Student representatives using their voices to make a difference
Barely a week old, this legislative session is proving to be an exciting one, especially for SBCTC as bills like HB 1702, which would specify classes offering low-cost course material when students register for classes have been resurrected, and new ones like SB 6492, which addresses workforce education investment funding, have been introduced. HB 1702 passed the House and has been introduced in the Senate. As this legislative session begins to take shape, the activities that drive our government — attending public hearings, analyzing bills, and meeting with legislators occur nonstop and legislative interns, Matthew Rounsley and Deanna George (myself) are keeping up the pace.
This week, Matthew testified before the Senate Ways and Means Committee in support of SB 6492, a bill which would protect funding for Washington’s historic investment in financial aid for students last year. Matthew’s testimony highlighted that he, like many other first-generation college students, would not be able to pursue a college education without financial assistance and urged the committee on behalf of the more than 360,000 community and technical college students to support SB 6492. In continued support for community and technical college students Matthew will also testify in favor of HB 2468, a bill which would improve the effectiveness and adequacy of the workforce education investment surcharge.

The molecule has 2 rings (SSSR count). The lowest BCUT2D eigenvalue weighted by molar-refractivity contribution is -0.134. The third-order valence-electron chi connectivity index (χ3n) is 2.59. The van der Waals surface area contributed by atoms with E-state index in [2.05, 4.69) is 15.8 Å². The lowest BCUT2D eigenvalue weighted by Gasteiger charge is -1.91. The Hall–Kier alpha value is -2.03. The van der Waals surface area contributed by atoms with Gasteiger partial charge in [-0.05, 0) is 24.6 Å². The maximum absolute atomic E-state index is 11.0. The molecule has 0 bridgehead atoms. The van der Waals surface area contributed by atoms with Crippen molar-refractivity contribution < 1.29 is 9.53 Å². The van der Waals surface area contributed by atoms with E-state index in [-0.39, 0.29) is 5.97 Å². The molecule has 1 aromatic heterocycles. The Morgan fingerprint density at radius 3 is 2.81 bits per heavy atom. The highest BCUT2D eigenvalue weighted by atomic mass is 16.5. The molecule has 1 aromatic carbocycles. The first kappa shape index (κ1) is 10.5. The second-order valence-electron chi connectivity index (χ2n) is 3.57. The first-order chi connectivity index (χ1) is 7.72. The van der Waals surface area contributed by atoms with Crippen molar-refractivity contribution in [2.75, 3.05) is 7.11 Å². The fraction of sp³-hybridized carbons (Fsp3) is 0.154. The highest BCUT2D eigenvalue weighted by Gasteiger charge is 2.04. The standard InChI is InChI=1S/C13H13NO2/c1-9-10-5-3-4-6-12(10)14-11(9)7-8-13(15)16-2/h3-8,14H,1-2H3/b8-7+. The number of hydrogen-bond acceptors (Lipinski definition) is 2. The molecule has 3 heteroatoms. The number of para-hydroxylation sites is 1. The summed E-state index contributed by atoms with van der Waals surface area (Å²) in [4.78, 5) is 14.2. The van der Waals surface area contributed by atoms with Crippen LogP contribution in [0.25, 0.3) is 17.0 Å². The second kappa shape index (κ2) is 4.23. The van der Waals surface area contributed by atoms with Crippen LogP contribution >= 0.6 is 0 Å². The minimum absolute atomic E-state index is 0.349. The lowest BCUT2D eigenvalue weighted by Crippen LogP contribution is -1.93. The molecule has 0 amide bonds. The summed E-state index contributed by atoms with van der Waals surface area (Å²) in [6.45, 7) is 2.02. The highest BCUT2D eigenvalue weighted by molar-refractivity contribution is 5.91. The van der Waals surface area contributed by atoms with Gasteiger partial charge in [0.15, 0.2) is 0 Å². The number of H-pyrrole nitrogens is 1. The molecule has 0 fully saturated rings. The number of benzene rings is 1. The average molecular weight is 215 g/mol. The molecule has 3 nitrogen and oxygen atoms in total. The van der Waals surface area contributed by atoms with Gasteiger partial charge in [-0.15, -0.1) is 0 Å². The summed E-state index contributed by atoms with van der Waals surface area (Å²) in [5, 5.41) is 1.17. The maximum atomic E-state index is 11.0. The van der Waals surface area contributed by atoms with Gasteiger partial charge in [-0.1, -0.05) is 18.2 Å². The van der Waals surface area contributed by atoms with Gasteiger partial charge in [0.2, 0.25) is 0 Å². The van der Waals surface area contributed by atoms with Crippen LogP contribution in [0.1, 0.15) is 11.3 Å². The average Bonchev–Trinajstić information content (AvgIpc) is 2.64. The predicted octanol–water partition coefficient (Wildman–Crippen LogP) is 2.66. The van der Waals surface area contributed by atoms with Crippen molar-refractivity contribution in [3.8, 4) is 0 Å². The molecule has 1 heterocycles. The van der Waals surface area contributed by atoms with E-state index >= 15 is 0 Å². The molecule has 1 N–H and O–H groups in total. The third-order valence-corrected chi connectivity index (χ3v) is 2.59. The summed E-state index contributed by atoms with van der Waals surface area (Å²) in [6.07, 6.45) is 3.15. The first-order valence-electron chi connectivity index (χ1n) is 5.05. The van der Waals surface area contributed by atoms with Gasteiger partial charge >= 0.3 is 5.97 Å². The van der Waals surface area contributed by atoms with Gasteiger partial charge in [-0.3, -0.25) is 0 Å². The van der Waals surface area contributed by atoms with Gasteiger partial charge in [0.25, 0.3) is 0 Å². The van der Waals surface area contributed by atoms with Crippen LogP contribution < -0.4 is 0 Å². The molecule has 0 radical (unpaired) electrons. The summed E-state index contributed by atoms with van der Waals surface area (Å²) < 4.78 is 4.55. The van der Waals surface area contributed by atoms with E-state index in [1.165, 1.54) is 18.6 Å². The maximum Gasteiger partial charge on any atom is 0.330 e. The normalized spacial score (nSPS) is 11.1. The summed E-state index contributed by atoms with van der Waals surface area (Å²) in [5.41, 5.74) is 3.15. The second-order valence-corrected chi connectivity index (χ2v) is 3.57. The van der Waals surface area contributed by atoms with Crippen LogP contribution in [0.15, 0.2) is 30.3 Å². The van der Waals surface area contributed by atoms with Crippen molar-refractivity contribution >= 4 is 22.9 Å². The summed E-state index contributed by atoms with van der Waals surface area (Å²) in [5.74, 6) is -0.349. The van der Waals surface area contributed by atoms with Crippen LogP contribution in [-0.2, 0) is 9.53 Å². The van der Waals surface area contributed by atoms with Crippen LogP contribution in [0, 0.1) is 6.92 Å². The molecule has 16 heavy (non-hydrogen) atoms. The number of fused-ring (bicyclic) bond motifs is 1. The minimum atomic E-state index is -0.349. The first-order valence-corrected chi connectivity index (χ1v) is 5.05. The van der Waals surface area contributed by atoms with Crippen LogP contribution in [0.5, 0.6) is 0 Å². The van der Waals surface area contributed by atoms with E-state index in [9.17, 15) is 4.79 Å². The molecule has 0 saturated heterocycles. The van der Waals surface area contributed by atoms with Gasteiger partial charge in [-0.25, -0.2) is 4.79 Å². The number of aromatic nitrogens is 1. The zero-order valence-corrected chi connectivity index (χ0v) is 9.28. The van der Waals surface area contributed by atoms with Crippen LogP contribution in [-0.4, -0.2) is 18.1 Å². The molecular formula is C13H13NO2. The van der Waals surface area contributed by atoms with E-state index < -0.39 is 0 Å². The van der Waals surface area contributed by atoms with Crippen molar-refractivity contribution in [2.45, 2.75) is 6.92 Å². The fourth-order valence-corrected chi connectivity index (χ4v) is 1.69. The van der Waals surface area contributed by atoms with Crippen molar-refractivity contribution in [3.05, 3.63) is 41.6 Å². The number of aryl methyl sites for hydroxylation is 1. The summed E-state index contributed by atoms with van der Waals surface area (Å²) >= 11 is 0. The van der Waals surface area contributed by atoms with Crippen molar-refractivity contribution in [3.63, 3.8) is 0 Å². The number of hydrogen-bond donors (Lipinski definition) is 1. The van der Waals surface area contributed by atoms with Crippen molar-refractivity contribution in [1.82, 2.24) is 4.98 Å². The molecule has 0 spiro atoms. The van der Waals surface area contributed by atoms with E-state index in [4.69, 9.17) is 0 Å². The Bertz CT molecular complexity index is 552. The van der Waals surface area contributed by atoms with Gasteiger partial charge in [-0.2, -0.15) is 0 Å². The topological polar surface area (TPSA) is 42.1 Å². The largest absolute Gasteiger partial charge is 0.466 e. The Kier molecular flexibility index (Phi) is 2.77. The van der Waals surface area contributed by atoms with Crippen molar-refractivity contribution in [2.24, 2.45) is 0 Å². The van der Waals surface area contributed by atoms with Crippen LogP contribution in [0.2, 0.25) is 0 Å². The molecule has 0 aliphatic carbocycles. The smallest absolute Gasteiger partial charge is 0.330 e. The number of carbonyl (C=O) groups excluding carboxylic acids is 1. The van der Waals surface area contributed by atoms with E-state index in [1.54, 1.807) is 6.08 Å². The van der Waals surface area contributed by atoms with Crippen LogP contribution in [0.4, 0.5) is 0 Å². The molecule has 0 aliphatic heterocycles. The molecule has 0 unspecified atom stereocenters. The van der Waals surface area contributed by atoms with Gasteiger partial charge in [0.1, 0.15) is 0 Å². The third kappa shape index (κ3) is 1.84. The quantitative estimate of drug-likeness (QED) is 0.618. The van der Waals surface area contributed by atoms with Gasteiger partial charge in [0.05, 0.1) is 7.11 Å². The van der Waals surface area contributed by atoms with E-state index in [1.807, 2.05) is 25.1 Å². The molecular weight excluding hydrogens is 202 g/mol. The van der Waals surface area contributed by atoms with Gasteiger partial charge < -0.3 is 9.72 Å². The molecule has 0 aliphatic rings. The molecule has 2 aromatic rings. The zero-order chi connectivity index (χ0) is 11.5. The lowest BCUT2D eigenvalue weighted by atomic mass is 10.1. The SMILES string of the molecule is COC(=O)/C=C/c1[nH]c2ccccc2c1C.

On Tuesday, I collaborated with Ha Nguyen to garner the support of the Racial Equity Team (RET) for HB 2299. Ha is a policy associate for Diversity, Equity, and Inclusion and Basic Education for Adults for SBCTC. HB 2299 would decrease recidivism, address social justice, and expand access to educational services. It’s also in alignment with the SBCTC vision statement centered on decreasing disparities and increasing racial equity. HB 2299 had a hearing in the House College and Workforce Development Committee, and we hope it will move from committee soon. The passage of this bill would demonstrate the resolve of the Washington State Legislature to address and act on the racial inequities that exist within our education and prison systems.
Though my time as a legislative intern has only begun, I have already learned some valuable lessons. For example, working with the RET has afforded me the opportunity to meet and work with a diverse group of people. The Racial Equity Team is a people of color-led network of community leaders, activists and lobbyists who work to empower communities of color across Washington state and uplift their political voice through legislative advocacy. While observing the collaborative efforts of RET, I learned the importance of building relationships. This is extremely important to me because the relationships that are formed serve as a bridge of opportunity that others will use to reach their fullest potential. Indeed, serving as one brick in the bridge of opportunity is a stepping stone to reaching my fullest potential as a student representative and advocate for the 360,000 community and technical college students in Washington State.